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'Time is up': Parents and teacher's union demand MSCS superintendent step down, citing failing grades

"Uneducated people cannot escape poverty. They don’t know how," said MSCS parent Jason Perry. "We are killing our people before they get to the third grade.”

MEMPHIS, Tenn. — Parents and a teacher’s union are calling for Superintendent Dr. Joris Ray to step down, citing failing test scores as the final straw.  

Failing scores, top-heavy management and no teacher support have parents, a teacher's union and the Whitehaven Empowerment Zone not asking but demanding that Dr. Ray step down.   

“We are asking the superintendent to step down," said Memphis Lift organizer Sarah Carpenter. "We are asking the governor to step in and do a forensic independent audit on contracts in the school system.” 

Parents said in a press conference Monday Dr. Ray is unfit to lead the largest school district in the state, Memphis-Shelby County Schools.  

Parent Marcus Randolph has three children currently in MSCS and two who have graduated.  

“Teachers are not being paid correctly, they’re not letting them teach," said Randolph. "If they let these people teach, our children who pass.” 

Carpenter said they’re frustrated with the superintendent's progress. 

“Nobody’s listening to us, the people we voted for are not listening to us," Memphis Lift's lead organizer said. "It’s too many distractions for us to hone in on children. We’re not taking care of our children and it has shown. 89% of our children are not on grade level.” 

The state’s department of education rated MSCS with only an 11% success rate on its 2020-2021 academic achievement success rate.  

In a statement released Monday, the district said in part, “Memphis-Shelby County Schools welcomes parental involvement, which is why we have a standing meeting with Sarah Carpenter and the members of the Memphis Lift, why we host our districtwide parent ambassadors program..” 

Meanwhile, Memphis Lift said Memphis public school students deserve better, stressing most kids are in low-rated schools.  

“We only have 4 schools that are a level 5, 4 schools that are a level 4, 10 schools that are a level 3, and 16 schools that are a level 2. All the rest of these schools," said Memphis Lift member Renee Smith. "It’s over 200 schools in our city all the rest of them are a level 1. He’s (Ray's) getting 4's on his evaluation, he’s been there 3 years, 2 or 3, our children deserve better.” 

RELATED: Tennessee House passes bill which could force MSCS to give up control over three Germantown schools

Parents said they believe a national search for someone to fill Dr. Ray’s current position would have likened the chances of someone they view as being more highly qualified getting the role.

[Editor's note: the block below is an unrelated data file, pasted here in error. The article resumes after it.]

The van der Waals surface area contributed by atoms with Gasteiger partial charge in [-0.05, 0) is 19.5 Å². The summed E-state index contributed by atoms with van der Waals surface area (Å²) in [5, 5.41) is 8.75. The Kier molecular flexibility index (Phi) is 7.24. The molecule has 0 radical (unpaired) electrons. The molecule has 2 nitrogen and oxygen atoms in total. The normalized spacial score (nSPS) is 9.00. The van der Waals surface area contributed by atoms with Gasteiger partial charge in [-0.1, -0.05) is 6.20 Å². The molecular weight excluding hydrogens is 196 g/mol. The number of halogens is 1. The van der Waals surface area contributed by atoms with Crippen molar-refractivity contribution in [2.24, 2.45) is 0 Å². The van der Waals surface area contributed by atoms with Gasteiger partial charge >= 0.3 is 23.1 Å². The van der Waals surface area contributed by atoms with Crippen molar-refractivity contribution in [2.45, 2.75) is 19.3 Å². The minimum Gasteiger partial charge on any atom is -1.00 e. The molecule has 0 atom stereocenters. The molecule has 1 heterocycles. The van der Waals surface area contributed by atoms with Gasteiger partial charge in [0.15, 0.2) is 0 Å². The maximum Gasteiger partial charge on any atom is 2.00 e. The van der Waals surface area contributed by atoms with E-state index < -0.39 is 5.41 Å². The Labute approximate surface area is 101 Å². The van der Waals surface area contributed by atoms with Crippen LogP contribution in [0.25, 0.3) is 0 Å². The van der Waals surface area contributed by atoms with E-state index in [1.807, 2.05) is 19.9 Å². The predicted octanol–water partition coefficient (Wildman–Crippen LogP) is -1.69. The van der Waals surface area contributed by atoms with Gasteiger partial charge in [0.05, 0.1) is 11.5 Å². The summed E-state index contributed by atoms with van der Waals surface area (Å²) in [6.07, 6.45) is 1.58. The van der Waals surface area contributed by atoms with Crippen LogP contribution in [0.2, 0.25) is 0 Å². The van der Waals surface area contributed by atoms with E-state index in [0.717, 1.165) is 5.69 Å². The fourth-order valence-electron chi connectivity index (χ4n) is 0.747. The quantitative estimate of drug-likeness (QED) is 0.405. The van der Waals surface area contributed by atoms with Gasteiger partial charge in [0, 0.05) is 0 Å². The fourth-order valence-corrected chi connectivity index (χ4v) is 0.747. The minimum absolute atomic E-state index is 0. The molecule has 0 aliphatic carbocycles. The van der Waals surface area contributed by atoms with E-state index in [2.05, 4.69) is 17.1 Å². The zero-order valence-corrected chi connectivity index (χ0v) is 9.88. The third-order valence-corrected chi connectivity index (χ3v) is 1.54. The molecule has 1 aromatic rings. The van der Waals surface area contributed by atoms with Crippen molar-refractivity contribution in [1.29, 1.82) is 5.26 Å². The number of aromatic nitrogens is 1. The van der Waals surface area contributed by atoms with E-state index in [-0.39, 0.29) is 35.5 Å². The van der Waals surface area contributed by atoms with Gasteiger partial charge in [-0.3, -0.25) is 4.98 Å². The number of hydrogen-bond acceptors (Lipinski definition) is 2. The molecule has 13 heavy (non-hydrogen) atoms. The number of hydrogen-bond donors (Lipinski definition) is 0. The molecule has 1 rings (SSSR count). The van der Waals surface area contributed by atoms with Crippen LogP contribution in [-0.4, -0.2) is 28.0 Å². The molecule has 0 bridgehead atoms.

“This district is top-heavy from the top down," said teacher union president Keith Williams. "It’s almost going to get crushed under the weight of its own power.” 

Williams said teachers are not free to teach.

“You cannot expect children to pass a test to what they haven’t been exposed," said Memphis-Shelby County Education Association executive director. "They’re getting curriculum from everywhere except from books. So what they are teaching is not what they’re testing.” 

The district shared that it is taking steps to address known issues and review performance data.

“...We, like school districts nationwide, undergo scheduled audits from our regulatory agencies and have dug into the data from all available sources to develop initiatives that address the mental health and academic challenges brought by the pandemic,” the district said. 

RELATED: Teachers at two MSCS high schools forced to reapply

MSCS parent Jason Perry said, “89% of our children failing, 73% of our people living under the poverty line in Memphis. This is not a coincidence uneducated people cannot escape poverty, they don’t know how. We are killing our children before they get to the 3rd grade.”

Board Chair of the Shelby County Board of Education Michelle McKissack issued a statement Monday.

"Our MSCS educators are doing heroic work helping our students recover from the pandemic. The momentum continues to build with the transition of four Memphis schools from the state-run Achievement District back to Memphis-Shelby County Schools for the upcoming academic school year. With much excitement, this homecoming shows that our teachers and principals truly support local control.”

This summer, a record number of students are enrolled in district programs through our enrichment workshops, credit recovery courses, athletic camps, and Summer Learning Academy. Through these expanded summer offerings, we are Reimagining 901, and we welcome our parents and community partners as we work to help our students and region move forward.

Another frustration for parents is the district referring back to the pandemic when it comes to failing scores.

Monday, parents said low scores were a problem long before the start of the pandemic and now after.  

Memphis Lift is also asking for wage increases for teachers and has requested a meeting with Governor Bill Lee.

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